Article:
Tuesday, January 27, 2009

Crispy Roti with Feta

This is hardly a recipe - but it is such a great idea. An unlikely combination only in terms of each ingredient's cultural affiliation; flaky Indian roti bread and creamy Greek feta cheese. But I came up with this idea because it reminds me of handmade pita bread fried in olive oil that my grandmother used to make. You used it to scoop up a coarsely mashed paste of feta and oregano and it was the most delicious thing that ever came out of a frying pan.

This is great for when it is too hot to (really) cook but you need something a little more than salad, or when you want a little something to serve as a meze or finger food. And it is so perfect for during the party season when you get home very late, after many drinks and remember that you've not eaten dinner. For me, crispy roti with feta trumps the after-midnight post-cocktail toastie - and I think that says alot.

To make, use any roti you like - I usually have spinach. Carefully pry open and unfold a sheet of the bread, trying not to break it at the creases. Crumble a generous amount of feta over the newly revealed centre. Sometimes I also add a sprinkle of dried Greek oregano at this point. Fold the sides back over and press gently to adhere the roti back together. Fry in the bread in a large non-stick frying pan over medium heat until puffed and golden. To serve, cut into squares or fingers.

Lazy, huh?

I've just set up a recipe index for this site, which should make it easier to access recipes past. Links to it are here, and in the site side bar. Enjoy!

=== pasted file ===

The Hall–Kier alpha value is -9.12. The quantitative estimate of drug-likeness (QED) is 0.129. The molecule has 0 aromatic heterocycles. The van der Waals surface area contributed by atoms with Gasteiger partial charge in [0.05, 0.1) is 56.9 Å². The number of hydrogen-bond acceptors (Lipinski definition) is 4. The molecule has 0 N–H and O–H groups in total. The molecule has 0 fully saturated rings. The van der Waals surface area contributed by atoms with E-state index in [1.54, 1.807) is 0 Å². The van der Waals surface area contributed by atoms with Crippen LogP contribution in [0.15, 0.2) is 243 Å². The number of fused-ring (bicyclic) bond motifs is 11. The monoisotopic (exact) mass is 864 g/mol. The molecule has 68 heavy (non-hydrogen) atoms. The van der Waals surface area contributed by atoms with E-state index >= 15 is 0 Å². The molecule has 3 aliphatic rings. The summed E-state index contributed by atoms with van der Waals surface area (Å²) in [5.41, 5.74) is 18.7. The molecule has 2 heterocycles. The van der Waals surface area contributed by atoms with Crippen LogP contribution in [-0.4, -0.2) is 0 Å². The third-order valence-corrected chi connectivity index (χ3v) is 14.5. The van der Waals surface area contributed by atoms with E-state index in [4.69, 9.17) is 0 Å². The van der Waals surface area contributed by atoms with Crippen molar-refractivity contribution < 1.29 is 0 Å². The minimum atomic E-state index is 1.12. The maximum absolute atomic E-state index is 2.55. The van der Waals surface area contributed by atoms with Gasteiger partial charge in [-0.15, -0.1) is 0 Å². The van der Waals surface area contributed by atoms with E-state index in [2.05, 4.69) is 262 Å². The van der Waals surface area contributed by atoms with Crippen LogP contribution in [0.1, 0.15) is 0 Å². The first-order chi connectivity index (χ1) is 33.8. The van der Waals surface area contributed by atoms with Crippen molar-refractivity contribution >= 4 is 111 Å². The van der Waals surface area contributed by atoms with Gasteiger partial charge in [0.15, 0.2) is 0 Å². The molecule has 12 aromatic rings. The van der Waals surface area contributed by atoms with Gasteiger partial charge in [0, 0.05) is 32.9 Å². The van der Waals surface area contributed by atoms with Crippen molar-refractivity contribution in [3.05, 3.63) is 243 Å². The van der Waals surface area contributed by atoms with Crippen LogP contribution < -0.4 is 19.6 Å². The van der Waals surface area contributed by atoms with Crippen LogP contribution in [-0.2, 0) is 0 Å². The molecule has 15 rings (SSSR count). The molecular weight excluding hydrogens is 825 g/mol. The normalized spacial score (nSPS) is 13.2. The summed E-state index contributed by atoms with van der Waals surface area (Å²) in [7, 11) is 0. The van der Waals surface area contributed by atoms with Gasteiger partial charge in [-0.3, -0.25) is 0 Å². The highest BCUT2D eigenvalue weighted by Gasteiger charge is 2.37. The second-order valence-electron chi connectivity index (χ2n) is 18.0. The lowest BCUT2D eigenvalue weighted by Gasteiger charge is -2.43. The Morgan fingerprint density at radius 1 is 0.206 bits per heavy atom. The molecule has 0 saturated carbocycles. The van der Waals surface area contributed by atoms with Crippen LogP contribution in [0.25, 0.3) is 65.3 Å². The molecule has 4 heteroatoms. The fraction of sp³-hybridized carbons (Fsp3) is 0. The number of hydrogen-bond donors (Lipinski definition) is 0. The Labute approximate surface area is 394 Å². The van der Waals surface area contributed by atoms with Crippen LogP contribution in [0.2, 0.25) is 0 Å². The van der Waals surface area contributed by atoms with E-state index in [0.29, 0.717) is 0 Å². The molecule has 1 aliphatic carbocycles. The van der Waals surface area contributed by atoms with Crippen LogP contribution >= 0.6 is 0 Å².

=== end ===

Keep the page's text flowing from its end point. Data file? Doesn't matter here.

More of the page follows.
Tuesday, January 20, 2009

My inner Italian-American: Spaghetti and Meatballs

I’m not sure I’ve ever mentioned this, but desire in my life is dictated almost entirely by cinema. From a very, very young age, my ideas about the world – and what I wanted it to be – were constituted through films I saw at the movies and watching videos at home. I think that, as a consequence of this, the world for me was relatively unbound by limitations of class and sexuality and nation and gender; I dreamt up who I was and, more particularly, who I wanted to be – with cinema as my reference.

As a little kid, the Frog brothers taught me all about what to do if you met a vampire at the fair, and Frankenfurter showed me that sometimes men wear lipstick, too. When I was eleven, I learnt from Stanley Kubrick how terrifying things can also be beautiful, and I often wondered if my school had an attic where I could lock myself in to read incredible books and eat my sandwich slowly. I wanted to visit OZ for a lunch pail picked from a tree and Chicago for four fried chickens and a coke. But there was nothing I wanted more than to stand by the stove in that kitchen when Peter Clemenza teaches Mikey to make spaghetti sauce in The Godfather (1972).

This moment marked for me the beginning of a deep fascination with Italian-American culture – an obsession that I’ve fostered entirely through film and television. This monster reached its crescendo in my late teens, when I decided to shelve my dreams of an academic career to fulfil my new life’s calling to marry into the mob. I had leopard print, too much mascara and names picked out for my boys, Frankie and Johnny. And I had this recipe.